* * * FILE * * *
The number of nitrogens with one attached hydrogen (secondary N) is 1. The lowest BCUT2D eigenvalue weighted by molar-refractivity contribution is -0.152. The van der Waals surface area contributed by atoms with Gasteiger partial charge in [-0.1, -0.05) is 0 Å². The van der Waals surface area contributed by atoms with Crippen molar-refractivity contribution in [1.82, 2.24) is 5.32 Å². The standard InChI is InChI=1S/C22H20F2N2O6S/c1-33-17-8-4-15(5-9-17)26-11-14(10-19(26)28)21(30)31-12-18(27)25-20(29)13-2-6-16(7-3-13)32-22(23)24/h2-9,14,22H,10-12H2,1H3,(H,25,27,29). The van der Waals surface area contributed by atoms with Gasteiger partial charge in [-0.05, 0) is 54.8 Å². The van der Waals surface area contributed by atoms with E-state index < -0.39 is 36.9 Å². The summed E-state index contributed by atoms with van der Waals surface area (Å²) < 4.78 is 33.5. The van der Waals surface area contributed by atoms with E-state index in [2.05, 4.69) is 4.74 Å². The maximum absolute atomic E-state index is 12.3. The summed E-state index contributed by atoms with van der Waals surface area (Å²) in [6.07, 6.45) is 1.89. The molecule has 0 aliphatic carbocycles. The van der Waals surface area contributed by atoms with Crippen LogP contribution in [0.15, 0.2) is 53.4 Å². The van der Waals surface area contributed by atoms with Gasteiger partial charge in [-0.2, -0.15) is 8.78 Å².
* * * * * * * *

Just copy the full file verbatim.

The number of nitrogens with one attached hydrogen (secondary N) is 1. The lowest BCUT2D eigenvalue weighted by molar-refractivity contribution is -0.152. The van der Waals surface area contributed by atoms with Gasteiger partial charge in [-0.1, -0.05) is 0 Å². The van der Waals surface area contributed by atoms with Crippen molar-refractivity contribution in [1.82, 2.24) is 5.32 Å². The standard InChI is InChI=1S/C22H20F2N2O6S/c1-33-17-8-4-15(5-9-17)26-11-14(10-19(26)28)21(30)31-12-18(27)25-20(29)13-2-6-16(7-3-13)32-22(23)24/h2-9,14,22H,10-12H2,1H3,(H,25,27,29). The van der Waals surface area contributed by atoms with Gasteiger partial charge in [-0.05, 0) is 54.8 Å². The van der Waals surface area contributed by atoms with E-state index < -0.39 is 36.9 Å². The summed E-state index contributed by atoms with van der Waals surface area (Å²) < 4.78 is 33.5. The van der Waals surface area contributed by atoms with E-state index in [2.05, 4.69) is 4.74 Å². The maximum absolute atomic E-state index is 12.3. The summed E-state index contributed by atoms with van der Waals surface area (Å²) in [6.07, 6.45) is 1.89. The molecule has 0 aliphatic carbocycles. The van der Waals surface area contributed by atoms with Crippen LogP contribution in [0.15, 0.2) is 53.4 Å². The van der Waals surface area contributed by atoms with Gasteiger partial charge in [-0.2, -0.15) is 8.78 Å².